Still Waiting for Comprehensive Immigration Reform, Civil and Human Rights Activists Organize to Fight Anti-Immigrant State Laws
There is renewed hope that comprehensive immigration reform will now be possible in Washington, D.C., following the November election that saw Latino and Asian American voters turning out in record numbers.
The failure to pass comprehensive reform at the federal level has been a major disappointment made worse by states such as Arizona, Alabama, Georgia, Utah and South Carolina that have passed severe measures aimed at forcing undocumented immigrants and their families to “self deport” by making life unbearable.
Alabama’s law makes it a crime for illegal immigrants to buy a house, pay a utility bill or sign a contract. It also penalizes those who employ them, allows police to ask drivers at roadside checkpoints or routine traffic stops about their immigration status and requires schools to ask about the legal status of all new students.
These state laws, modeled after Arizona’s infamous S.B. 1070, have empowered law enforcement officers to question the immigration status of anyone suspected of being in the state without valid documentation. Sidestepping the threat to the civil and human rights, the U.S. Supreme Court disappointingly let the so-called “show me your papers please” provision stand in a ruling on Arizona’s law. Federal courts have since used to allow the measures to go into effect.
But despite the legal setback, civil and human rights advocates have been forming new alliances to stop the spread of these laws. Last spring, a broad range of groups marched together to protest Alabama’s H.B. 56, which has surpassed Arizona’s law as the most draconian, during a re-enactment of the famous 1965 Selma to Montgomery March for voting rights.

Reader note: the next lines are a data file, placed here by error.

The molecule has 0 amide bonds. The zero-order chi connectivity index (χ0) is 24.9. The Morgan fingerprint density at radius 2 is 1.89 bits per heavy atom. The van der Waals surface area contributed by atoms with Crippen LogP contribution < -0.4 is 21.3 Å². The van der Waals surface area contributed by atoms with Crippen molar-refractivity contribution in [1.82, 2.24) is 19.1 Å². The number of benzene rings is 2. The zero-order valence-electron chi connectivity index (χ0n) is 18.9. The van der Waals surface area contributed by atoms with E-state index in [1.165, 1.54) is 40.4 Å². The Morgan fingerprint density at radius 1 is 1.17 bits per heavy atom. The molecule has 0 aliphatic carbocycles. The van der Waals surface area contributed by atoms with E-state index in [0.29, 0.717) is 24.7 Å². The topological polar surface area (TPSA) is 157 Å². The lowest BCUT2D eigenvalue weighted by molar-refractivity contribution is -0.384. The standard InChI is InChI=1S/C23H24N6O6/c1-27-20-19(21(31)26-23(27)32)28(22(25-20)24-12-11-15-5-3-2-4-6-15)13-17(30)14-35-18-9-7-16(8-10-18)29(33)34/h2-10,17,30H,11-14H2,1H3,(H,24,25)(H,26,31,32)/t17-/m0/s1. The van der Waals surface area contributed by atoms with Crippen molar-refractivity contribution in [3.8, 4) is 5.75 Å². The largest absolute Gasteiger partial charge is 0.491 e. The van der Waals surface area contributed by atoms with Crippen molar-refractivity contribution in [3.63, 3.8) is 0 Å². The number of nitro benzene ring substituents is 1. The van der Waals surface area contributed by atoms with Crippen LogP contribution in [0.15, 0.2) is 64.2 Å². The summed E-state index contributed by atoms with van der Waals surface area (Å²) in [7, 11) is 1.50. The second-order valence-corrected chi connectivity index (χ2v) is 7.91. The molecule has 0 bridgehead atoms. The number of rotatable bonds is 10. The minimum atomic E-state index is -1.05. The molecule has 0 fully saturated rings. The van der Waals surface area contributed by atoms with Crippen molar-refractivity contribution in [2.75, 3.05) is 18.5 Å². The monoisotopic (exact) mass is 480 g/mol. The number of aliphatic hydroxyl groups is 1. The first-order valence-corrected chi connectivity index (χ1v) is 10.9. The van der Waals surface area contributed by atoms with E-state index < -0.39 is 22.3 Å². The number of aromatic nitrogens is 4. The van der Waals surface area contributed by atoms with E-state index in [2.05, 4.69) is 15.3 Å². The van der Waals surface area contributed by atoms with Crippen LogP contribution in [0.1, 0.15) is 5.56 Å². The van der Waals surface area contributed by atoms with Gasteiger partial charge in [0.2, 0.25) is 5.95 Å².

In Mississippi, after the state legislature introduced H.B. 488 in 2012 – a bill that was eerily reminiscent of Alabama’s notorious anti-immigrant H.B. 56 – undocumented students led by immigrant rights activist Ingrid Cruz re-enacted James Meredith’s historic March Against Fear from Memphis to Jackson. Along the way, students met with local civil rights activists in the small towns along route to educate them on the struggle of immigrants.
By leveraging organizing tactics like these, activists have been successful at stopping the law from being enacted in Mississippi while at the same time building a diverse coalition that can engage on advocacy around immigration as well as other issues such as education reform that are important to diverse range of communities.
As we move forward toward a debate on federal immigration policy, coalitions at the state level that intentionally bring communities of color together will continue to build lasting relationship that create a shared agenda for the future. These new alliances will also develop new tactics to move their communities into action, strengthen multiethnic organizing, and help advance a proactive agenda that supports all communities’ efforts to succeed.